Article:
What's the difference between hiking 2 mph and 3 mph? About 5 miles of bonus wilderness a day. When it comes to a picking up the pace, lightweight gear can only do so much; improved fitness will do the rest. To get there, we recommend interval training-a method that alternates brief, intense exercise with recovery periods.
Intervals will help you go farther, says Jenny Hadfield, veteran adventure racer and co-owner of Chicago Endurance Sports, but they'll also condition you to trek through the toughest terrain with less fatigue. She shares her three favorites at right. Do two workouts a week, with at least one day of recovery between. Warm up and cool down with 10 minutes of jogging and stretching.
3 On, 3 Off
Powerful lungs mean powerful climbs. To increase your body's ability to utilize energy, run hard for 3 minutes (an 8 on a 1 to 10 intensity scale), then recover by walking or jogging for 3 minutes (intensity level 3). Start with four reps, build to eight.
Alternating strengthening exercises and running conditions the body to keep moving even when it's tired. Alternate 3 minutes of calisthenics (intensity level 8) with 3 minutes of moderate jogging. Do one set each: Push-ups, walking lunges, jumping jacks, ab crunches, and jump squats (jumps from a squat position) for a 30-minute workout.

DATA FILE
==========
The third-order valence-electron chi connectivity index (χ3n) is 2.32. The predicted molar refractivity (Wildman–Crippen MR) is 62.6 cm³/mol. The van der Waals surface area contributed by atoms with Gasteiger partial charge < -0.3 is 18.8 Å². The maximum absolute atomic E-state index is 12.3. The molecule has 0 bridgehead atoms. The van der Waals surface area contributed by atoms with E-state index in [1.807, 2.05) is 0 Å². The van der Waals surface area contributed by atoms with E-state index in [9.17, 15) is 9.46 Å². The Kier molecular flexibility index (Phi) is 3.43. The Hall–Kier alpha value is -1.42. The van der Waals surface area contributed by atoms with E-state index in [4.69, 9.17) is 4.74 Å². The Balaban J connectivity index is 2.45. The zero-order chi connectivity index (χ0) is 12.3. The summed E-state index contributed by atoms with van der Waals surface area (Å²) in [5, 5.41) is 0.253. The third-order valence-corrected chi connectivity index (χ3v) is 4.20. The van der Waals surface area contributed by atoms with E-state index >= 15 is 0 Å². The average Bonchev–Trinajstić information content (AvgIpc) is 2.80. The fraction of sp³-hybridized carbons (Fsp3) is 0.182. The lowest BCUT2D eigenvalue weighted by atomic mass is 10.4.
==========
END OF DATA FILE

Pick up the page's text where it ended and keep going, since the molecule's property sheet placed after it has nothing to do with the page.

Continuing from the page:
Running up and down the relentless pitch of stairs builds both lung and leg power and mimics the terrain of a tough trail. Find a long flight of stairs (office building, stadium). Strap on a weighted pack (start with 10 pounds, progress to actual pack weight). Ascend hard by stepping fast or taking two steps at a time (intensity level 8). Descend in a slow, controlled manner. Start with 20 minutes; build to 50.
First-aid Ready: Restock your kit after every trip. Replace bandages, painkillers, and moleskin.